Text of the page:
Justice & Advocacy Blog Archive

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Food to End Hungers

Hannah
I have to admit, this past month of weekly fasting has been difficult for me. I’ve slipped up a couple times- forgetting what day it was, grabbing a meal with friends, or just going about my daily routine. I’ve become so used to what I have, that I don’t actually realize what I have. However, when I did stick to my fasting commitment, I was keenly aware of what I didn’t have. I recognized the deficit of food as it kept popping up in the back of my head. In short, I was hungry.

Our immigrant brothers and sisters know hunger, although it is not only a hunger for physical food. Hunger can take many forms. A hunger for safety, a secure job, and a living wage that insures one’s own family doesn’t have to suffer more hunger. Hunger can be a deep yearning for community, love, and acceptance from others. Many have a hunger for justice, or maybe simply the humble hunger for peace. The often quoted biblical passage, “For I was hungry and you gave me food,” takes on a new meaning. We can give and receive the food of justice and peace; food for the body, mind, and soul.

Through the past few weeks, I’ve begun to look at my own small hunger as a metaphor; a symbol for the broader, more critical and intense hungers that our neighbors are facing. Of course, the differences are obvious. My voluntary act of fasting is in sharp contrast to the fact that the hungers of immigrants are involuntary. Fear and hardships thrust these yearnings upon them. My brief moments of hunger don’t even scratch the surface of the immense longings others are experiencing. But I was still hungry, and even though that doesn’t make me fully understand, it makes me think. It gives me a base from which I can grow in solidarity with immigrant men and women.

We all have the ability within ourselves to help end hungers. There is more love and compassion inside each of us than we know. We can give it from one open heart to another. With it, we can feed the world. And, much like the biblical story of the multiplied loaves and fish, we will always find that at the end of the day, we are left with more than what we started with.


Hannah Mullally
Class of 2015
College of Arts and Sciences
Ignatian Advocacy Team Leader

The CCSJ blogs are meant to be a place for Creighton students, faculty, staff, alumni/ae, and friends to reflect on their experiences with programs sponsored by the office or related to its mission. The views expressed in these reflections, and all other blogs found on or linked to from this website, are those of the individual authors and are not necessarily those of Creighton University, the Creighton Center for Service and Justice (CCSJ), or any of the University’s affiliates. The University and the CCSJ are not responsible for the actions, content, accuracy, or opinions expressed in these blogs.

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Making Connections to Promote Justice

Kelly Sullivan
One of the reasons I love Creighton so much is because of its Jesuit focus of “the service of faith and the promotion of justice,” coming from the 32nd General Congregation of the Society of Jesus in 1975. Through my classes and outside activities with the Creighton Center for Service and Justice (CCSJ), Campus Ministry, Cortina, and the Catholic Student Organization, I have had the opportunity to grow in my faith and discover how to live it out in my life. As I do service in the community, I am able to share this faith with the world.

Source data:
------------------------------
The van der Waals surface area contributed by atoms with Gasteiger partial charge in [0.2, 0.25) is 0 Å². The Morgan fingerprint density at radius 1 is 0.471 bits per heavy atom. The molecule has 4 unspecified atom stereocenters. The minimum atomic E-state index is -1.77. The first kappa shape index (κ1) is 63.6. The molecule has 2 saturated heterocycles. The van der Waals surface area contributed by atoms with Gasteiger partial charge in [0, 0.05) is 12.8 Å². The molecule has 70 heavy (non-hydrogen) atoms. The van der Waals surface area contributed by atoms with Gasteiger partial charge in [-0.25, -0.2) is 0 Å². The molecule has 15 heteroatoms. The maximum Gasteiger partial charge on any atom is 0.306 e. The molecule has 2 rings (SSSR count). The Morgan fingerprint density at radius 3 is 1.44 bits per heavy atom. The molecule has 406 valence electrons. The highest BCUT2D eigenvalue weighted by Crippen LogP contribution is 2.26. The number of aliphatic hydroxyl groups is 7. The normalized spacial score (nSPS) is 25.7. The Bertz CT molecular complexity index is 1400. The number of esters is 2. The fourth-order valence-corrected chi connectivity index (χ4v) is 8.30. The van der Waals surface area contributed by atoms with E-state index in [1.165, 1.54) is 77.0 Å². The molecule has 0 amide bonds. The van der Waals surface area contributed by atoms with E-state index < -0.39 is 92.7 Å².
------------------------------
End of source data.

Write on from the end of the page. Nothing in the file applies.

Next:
The promotion of justice is a little harder to grasp, however, and can be a little scary. Am I called to speak out against injustice? Risk persecution in order to stand up for the poor and oppressed? My experience at Creighton has taught me that there are easy steps to take if you’re just beginning on this journey of justice and advocacy.

One thing I have found especially invaluable is building connections with other community organizers and groups fighting for justice in the area. The CCSJ already has strong relationships with many of these groups, and this past week I was able to attend two community meetings with the Omaha Together One Community (OTOC), Immigration Action Team, and the Nebraska Immigration Advocacy Alliance (NIAA).

Sometimes it is important to do your own actions on a college campus to engage students. Other times it is equally as valuable to grab ahold of what other people are planning and support their efforts, which may have a bigger impact than a student group can organize. It is also encouraging to know that there are other passionate people out there fighting for change as well.

Through these connections, both community and student group efforts are strengthened. The Migration Advocacy Group through the CCSJ has postcards asking U.S. Congressman, Representative Lee Terry, to support Comprehensive Immigration Reform. We want many postcards signed as possible before his visit to our campus later this month, and community groups are also helping this effort. To further this endeavor, OTOC will host a “faster” from the Fast4Families movement on February 17th. By participating in this, students have the opportunity to connect to a national movement for immigration reform.

For me, the possibility of change seems much more real when I am able to follow in the footsteps of advocates who have been working for years. They remind me that things don’t happen overnight, but the oppressed won’t stop marching on, so neither will we stop our fight for justice.


Kelly Sullivan
Class of 2014
College of Arts and Sciences
CCSJ Student Coordinator

The CCSJ blogs are meant to be a place for Creighton students, faculty, staff, alumni/ae, and friends to reflect on their experiences with programs sponsored by the office or related to its mission. The views expressed in these reflections, and all other blogs found on or linked to from this website, are those of the individual authors and are not necessarily those of Creighton University, the Creighton Center for Service and Justice (CCSJ), or any of the University’s affiliates. The University and the CCSJ are not responsible for the actions, content, accuracy, or opinions expressed in these blogs.